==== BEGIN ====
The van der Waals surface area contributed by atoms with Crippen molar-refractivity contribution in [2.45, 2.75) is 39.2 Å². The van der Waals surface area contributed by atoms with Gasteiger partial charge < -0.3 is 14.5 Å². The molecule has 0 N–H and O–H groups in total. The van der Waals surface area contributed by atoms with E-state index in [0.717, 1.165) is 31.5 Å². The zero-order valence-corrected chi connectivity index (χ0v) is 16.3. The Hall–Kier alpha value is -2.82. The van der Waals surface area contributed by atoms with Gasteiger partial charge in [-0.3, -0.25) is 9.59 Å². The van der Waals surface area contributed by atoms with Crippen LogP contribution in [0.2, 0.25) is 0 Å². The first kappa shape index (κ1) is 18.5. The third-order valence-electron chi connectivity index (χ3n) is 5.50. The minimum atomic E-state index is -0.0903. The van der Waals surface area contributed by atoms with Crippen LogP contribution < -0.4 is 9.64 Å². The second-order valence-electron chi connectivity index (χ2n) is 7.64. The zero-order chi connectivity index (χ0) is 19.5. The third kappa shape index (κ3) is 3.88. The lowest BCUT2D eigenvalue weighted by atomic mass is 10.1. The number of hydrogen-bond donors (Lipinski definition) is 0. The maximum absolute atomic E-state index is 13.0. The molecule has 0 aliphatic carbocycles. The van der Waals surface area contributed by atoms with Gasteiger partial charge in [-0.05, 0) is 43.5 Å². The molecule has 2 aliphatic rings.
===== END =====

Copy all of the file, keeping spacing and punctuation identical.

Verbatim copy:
The van der Waals surface area contributed by atoms with Crippen molar-refractivity contribution in [2.45, 2.75) is 39.2 Å². The van der Waals surface area contributed by atoms with Gasteiger partial charge < -0.3 is 14.5 Å². The molecule has 0 N–H and O–H groups in total. The van der Waals surface area contributed by atoms with E-state index in [0.717, 1.165) is 31.5 Å². The zero-order valence-corrected chi connectivity index (χ0v) is 16.3. The Hall–Kier alpha value is -2.82. The van der Waals surface area contributed by atoms with Gasteiger partial charge in [-0.3, -0.25) is 9.59 Å². The van der Waals surface area contributed by atoms with Crippen LogP contribution in [0.2, 0.25) is 0 Å². The first kappa shape index (κ1) is 18.5. The third-order valence-electron chi connectivity index (χ3n) is 5.50. The minimum atomic E-state index is -0.0903. The van der Waals surface area contributed by atoms with Crippen LogP contribution < -0.4 is 9.64 Å². The second-order valence-electron chi connectivity index (χ2n) is 7.64. The zero-order chi connectivity index (χ0) is 19.5. The third kappa shape index (κ3) is 3.88. The lowest BCUT2D eigenvalue weighted by atomic mass is 10.1. The number of hydrogen-bond donors (Lipinski definition) is 0. The maximum absolute atomic E-state index is 13.0. The molecule has 0 aliphatic carbocycles. The van der Waals surface area contributed by atoms with Gasteiger partial charge in [-0.05, 0) is 43.5 Å². The molecule has 2 aliphatic rings.